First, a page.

Navigate the minefield.
Direct reports may arrive with a negatively tinged agenda. There are many reasons why.
- Change is scary. They may worry that you’ll disrupt processes that are working for them, or even “clean house” and fire people–including them.
- They’re likely to have strong feelings about the departure of the previous manager/executive.
- They may have wanted the role you’re interviewing for.
- They may not have much influence in the hire, feeling that their participation is a sham and a waste of time.
Fortunately, the interview with direct reports tends to come late in the process, which gives you time to try to feel out such issues before you meet the team. Ask the recruiter, the hiring manager or any personal contacts you may have, “How are the team feeling about this transition? Are there any issues I should be aware of?”
On the other hand, don’t assume there’s negativity. Maybe the team are looking forward to having a new manager. Keep an open mind.
Make them comfortable. If you can honestly reassure them that you’re not going to let anyone go or make major changes, tell them so. Show that you respect the way things are working. And make it clear that if hired you’re going to do lots of listening.
Focus on rapport.
In your interviews with HR and your prospective manager you strove to sell yourself. The interview with subordinates, on the other hand, is more about learning, gaining rapport and defusing possible fears and resistance.
Some of the best advice I’ve seen about this came from an anonymous poster in an internet forum:
- Focus on listening: let the team members do most of the talking.
- Ask follow-up questions about matters they’re interested or concerned about.
- Address them by their names, making sure you pronounce them correctly.
- Make them feel important, and be sincere about it.
- Be positive and confident.
Questions to Ask Potential Direct Reports in the Interview:
Find out about their job before you talk with them. Then ask informed questions about their challenges and goals.
Here are some generic questions to start with:
- What will you miss about the (outgoing manager’s name)?
- What works well in this department, and what could be better?
- What are your hopes for this transition?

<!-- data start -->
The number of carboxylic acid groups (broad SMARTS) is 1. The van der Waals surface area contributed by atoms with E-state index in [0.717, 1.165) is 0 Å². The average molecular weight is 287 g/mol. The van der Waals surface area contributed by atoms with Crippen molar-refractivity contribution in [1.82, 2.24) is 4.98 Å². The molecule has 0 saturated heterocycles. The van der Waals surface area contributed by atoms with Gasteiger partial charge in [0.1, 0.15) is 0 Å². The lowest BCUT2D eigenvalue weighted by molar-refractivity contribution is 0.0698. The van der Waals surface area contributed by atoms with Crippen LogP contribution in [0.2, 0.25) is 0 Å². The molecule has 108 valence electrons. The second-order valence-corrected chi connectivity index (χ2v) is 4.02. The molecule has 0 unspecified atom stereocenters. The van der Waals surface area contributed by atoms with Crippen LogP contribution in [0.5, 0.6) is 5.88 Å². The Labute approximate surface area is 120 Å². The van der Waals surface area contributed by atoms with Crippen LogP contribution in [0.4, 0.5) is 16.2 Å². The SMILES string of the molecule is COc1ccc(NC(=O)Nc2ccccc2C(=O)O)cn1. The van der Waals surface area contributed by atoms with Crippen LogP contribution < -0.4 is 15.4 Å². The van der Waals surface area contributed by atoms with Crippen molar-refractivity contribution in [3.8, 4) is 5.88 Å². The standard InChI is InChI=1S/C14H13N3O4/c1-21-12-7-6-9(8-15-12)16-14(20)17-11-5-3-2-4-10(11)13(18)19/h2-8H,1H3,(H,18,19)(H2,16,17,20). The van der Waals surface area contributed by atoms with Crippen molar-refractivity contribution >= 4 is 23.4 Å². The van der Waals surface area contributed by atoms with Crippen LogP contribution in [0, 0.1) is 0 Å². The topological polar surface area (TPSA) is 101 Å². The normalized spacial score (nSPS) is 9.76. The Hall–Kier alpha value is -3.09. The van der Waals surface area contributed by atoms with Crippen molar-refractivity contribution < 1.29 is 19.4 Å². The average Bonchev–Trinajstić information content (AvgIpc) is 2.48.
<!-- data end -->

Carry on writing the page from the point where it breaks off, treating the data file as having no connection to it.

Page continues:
- What do you think will be the biggest challenge for the new manager?
- If you could change one thing about how this company operates, what would it be?
- If I’m hired, we’ll be having one-on-one meetings, in which I’ll be asking about your individual goals and needs. But for now, would anyone like to share something that’s important for me to know about you, so that I can help you perform at your best?
Don’t put them on the spot in front of their peers by asking overly challenging questions. But if the meeting is one-on-one and the rapport is good, you might delve a bit deeper:
- What do you enjoy most and least about your job?
- What are your goals for your work, whether in terms of learning, job satisfaction, advancement or anything else?
- If I come on board, how can I help you reach those goals?
- Thinking about managers you’ve enjoyed working with and who have brought out the best in you, what made those partnerships work well?
- Different people have different needs from their manager. How can I be an effective manager for you?
Show respect for their feelings, ideas and knowledge. Thank them for their answers, and validate them with statements like “That makes sense,” “That’s a very helpful explanation,” “I can understand how you feel,” “That’s a good question,” and “I’m glad you brought that up, it’s important.”
A little informality in these discussions can be a good thing, but at the same time you need to maintain a professional demeanor, even if your prospective reports don’t do so. They may be testing you!